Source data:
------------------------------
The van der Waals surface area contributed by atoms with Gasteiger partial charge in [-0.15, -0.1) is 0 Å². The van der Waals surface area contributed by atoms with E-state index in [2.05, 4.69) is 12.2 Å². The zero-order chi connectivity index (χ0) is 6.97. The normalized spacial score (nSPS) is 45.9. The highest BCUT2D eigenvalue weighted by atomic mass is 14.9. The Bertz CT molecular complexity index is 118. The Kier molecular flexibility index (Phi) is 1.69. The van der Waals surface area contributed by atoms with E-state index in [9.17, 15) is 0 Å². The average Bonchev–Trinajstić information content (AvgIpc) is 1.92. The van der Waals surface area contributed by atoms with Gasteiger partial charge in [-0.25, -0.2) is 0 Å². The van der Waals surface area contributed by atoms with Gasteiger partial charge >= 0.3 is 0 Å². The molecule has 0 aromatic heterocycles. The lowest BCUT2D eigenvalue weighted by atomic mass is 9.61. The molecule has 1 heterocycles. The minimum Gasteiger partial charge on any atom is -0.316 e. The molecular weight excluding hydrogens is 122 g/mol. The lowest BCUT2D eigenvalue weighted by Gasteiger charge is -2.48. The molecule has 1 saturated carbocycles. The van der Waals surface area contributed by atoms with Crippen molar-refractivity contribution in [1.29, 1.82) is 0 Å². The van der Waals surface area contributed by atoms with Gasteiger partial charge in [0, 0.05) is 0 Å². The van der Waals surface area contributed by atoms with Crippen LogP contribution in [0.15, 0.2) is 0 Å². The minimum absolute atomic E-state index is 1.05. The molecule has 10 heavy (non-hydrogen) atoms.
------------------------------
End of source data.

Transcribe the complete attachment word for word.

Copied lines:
The van der Waals surface area contributed by atoms with Gasteiger partial charge in [-0.15, -0.1) is 0 Å². The van der Waals surface area contributed by atoms with E-state index in [2.05, 4.69) is 12.2 Å². The zero-order chi connectivity index (χ0) is 6.97. The normalized spacial score (nSPS) is 45.9. The highest BCUT2D eigenvalue weighted by atomic mass is 14.9. The Bertz CT molecular complexity index is 118. The Kier molecular flexibility index (Phi) is 1.69. The van der Waals surface area contributed by atoms with E-state index in [9.17, 15) is 0 Å². The average Bonchev–Trinajstić information content (AvgIpc) is 1.92. The van der Waals surface area contributed by atoms with Gasteiger partial charge in [-0.25, -0.2) is 0 Å². The van der Waals surface area contributed by atoms with Gasteiger partial charge >= 0.3 is 0 Å². The molecule has 0 aromatic heterocycles. The lowest BCUT2D eigenvalue weighted by atomic mass is 9.61. The molecule has 1 heterocycles. The minimum Gasteiger partial charge on any atom is -0.316 e. The molecular weight excluding hydrogens is 122 g/mol. The lowest BCUT2D eigenvalue weighted by Gasteiger charge is -2.48. The molecule has 1 saturated carbocycles. The van der Waals surface area contributed by atoms with Crippen molar-refractivity contribution in [1.29, 1.82) is 0 Å². The van der Waals surface area contributed by atoms with Gasteiger partial charge in [0, 0.05) is 0 Å². The van der Waals surface area contributed by atoms with Crippen LogP contribution in [0.15, 0.2) is 0 Å². The minimum absolute atomic E-state index is 1.05. The molecule has 10 heavy (non-hydrogen) atoms.